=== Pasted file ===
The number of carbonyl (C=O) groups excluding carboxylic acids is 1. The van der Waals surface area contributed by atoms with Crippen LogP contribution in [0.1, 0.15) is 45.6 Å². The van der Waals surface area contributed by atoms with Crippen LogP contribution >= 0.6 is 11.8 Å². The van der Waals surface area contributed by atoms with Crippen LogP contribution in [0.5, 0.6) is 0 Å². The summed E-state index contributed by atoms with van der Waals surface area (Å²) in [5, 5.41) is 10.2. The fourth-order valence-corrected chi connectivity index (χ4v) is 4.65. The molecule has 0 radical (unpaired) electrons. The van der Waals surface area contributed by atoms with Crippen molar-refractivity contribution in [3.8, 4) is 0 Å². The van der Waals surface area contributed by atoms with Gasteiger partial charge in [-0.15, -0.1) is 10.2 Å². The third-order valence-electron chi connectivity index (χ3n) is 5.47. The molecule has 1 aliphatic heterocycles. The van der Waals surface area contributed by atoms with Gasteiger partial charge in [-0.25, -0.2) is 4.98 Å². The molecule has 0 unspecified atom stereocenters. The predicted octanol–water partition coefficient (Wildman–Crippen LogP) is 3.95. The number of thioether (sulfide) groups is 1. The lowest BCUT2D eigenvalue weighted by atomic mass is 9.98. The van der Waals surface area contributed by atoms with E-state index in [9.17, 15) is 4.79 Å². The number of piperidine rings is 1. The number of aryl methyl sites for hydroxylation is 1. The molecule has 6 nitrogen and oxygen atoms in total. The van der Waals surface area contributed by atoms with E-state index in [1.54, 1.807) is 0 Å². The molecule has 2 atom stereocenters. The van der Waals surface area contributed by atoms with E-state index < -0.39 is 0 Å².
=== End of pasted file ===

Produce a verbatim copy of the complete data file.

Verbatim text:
The number of carbonyl (C=O) groups excluding carboxylic acids is 1. The van der Waals surface area contributed by atoms with Crippen LogP contribution in [0.1, 0.15) is 45.6 Å². The van der Waals surface area contributed by atoms with Crippen LogP contribution >= 0.6 is 11.8 Å². The van der Waals surface area contributed by atoms with Crippen LogP contribution in [0.5, 0.6) is 0 Å². The summed E-state index contributed by atoms with van der Waals surface area (Å²) in [5, 5.41) is 10.2. The fourth-order valence-corrected chi connectivity index (χ4v) is 4.65. The molecule has 0 radical (unpaired) electrons. The van der Waals surface area contributed by atoms with Crippen molar-refractivity contribution in [3.8, 4) is 0 Å². The van der Waals surface area contributed by atoms with Gasteiger partial charge in [-0.15, -0.1) is 10.2 Å². The third-order valence-electron chi connectivity index (χ3n) is 5.47. The molecule has 1 aliphatic heterocycles. The van der Waals surface area contributed by atoms with Gasteiger partial charge in [-0.25, -0.2) is 4.98 Å². The molecule has 0 unspecified atom stereocenters. The predicted octanol–water partition coefficient (Wildman–Crippen LogP) is 3.95. The number of thioether (sulfide) groups is 1. The lowest BCUT2D eigenvalue weighted by atomic mass is 9.98. The van der Waals surface area contributed by atoms with E-state index in [9.17, 15) is 4.79 Å². The number of piperidine rings is 1. The number of aryl methyl sites for hydroxylation is 1. The molecule has 6 nitrogen and oxygen atoms in total. The van der Waals surface area contributed by atoms with E-state index in [1.54, 1.807) is 0 Å². The molecule has 2 atom stereocenters. The van der Waals surface area contributed by atoms with E-state index < -0.39 is 0 Å².